June 23, 2022 In QAnon-linked, Warning

Warning over QAnon-linked Crypto Telegram Scam Groups

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  • Two QAnon-associated Telegram groups have been accused of scamming thousands of people
  • The two groups use “conspiracizing” and “bad investment advice” to enrich the leaders
  • One member reportedly committed suicicide after losing over $100,000 to the scam

A cryptocurrency scam that uses conspiracy theories to dupe followers of the QAnon conspiracy theory into engaging in pump and dump activity has led to thousands of people losing millions of dollars in the past year alone. The ruse was exposed by Logically, a group of data scientists and developers, who found that two QAnon influencers running Telegram channels WhipLash347 and Quantum Stellar Initiative (QSI) are combining “conspiracizing with bad investment advice” to QAnon believers into buying certain cryptocurrencuies, including one individual who committed suicide after losing more than $100,000.

Pump and Dumps Leading to Huge Losses

Logically reports that the Telegram channels, led by users WhipLash347 and PatriotQakes (also active in the community under her real name, Emily Tang), coordinate to produce a weekly curated list of cryptocurrencies they suggest buying, claiming that they know which assets are going to succeed because they have access to secret military intelligence.

The pair capitalise on distrust of both the financial institutions and mainstream media to lend credence to the coins they promote, bombarding the groups, whose members number in the tens of thousands, with misinformation, resulting in typically pump and dump activity on the coins selected, with buyers suffering huge losses.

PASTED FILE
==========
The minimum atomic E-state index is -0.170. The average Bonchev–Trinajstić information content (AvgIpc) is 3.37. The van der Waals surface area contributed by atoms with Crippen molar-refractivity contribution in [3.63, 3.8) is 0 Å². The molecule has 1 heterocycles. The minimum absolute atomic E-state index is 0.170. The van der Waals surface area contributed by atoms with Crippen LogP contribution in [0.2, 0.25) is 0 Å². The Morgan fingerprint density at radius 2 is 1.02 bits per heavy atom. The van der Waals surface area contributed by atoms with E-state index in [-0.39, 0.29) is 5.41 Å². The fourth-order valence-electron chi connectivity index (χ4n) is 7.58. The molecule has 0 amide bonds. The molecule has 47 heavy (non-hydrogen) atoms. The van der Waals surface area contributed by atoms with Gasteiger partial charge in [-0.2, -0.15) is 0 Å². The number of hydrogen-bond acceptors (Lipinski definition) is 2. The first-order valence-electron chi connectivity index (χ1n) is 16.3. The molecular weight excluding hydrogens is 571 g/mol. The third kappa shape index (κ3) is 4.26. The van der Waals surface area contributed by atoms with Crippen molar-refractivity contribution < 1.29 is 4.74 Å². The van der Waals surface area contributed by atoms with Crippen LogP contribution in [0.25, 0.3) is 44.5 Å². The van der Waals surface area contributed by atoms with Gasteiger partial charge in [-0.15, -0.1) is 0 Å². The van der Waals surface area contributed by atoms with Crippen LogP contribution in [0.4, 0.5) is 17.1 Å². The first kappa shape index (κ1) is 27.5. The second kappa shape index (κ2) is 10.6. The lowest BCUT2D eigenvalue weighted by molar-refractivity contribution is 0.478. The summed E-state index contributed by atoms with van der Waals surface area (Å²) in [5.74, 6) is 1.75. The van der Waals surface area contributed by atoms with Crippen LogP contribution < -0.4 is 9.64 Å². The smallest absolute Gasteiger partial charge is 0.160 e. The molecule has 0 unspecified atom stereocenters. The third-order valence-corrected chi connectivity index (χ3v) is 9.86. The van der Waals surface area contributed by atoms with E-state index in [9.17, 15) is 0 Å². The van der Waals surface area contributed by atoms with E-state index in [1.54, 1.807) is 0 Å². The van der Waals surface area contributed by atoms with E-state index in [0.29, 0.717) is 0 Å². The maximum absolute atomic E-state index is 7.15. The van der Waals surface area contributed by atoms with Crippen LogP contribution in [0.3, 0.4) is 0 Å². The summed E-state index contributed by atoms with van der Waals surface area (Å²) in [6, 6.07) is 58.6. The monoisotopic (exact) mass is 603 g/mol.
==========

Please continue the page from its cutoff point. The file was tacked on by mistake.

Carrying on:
QAnon-style Conspiracy Theories Behind Investment ‘Advice’

Logically reports that WhipLash347 is an anonymous online personality within the QAnon community who has claimed close personal connections with Elon Musk, former President Donald Trump, and John F. Kennedy Jr, who died nearly 60 years ago. Tang, on the other hand, is very open and frequently attends QAnon talks and meetups.

Logically highlights two examples of such scams, Indus.gold and Swiss Custody, which were heavily promoted by the pair and had convoluted means of dealing with the inflows of the money that resulted from the promotion. However, in both instances, the accounts and websites at the heart of the projects were eventually linked to WhipLash347 and Tang.

The groups are still operating, and indeed are revelling in the attention brought by their unmasking, claiming that it will help “truthers” discover the group. Although common sense would suggest that the means by which people are finding out about this QAnon-linked crypto pump and dump scam will not endear them to the group, a read of the facts begins Logically’s case alone should be enough to dismiss any pretentious people may have.

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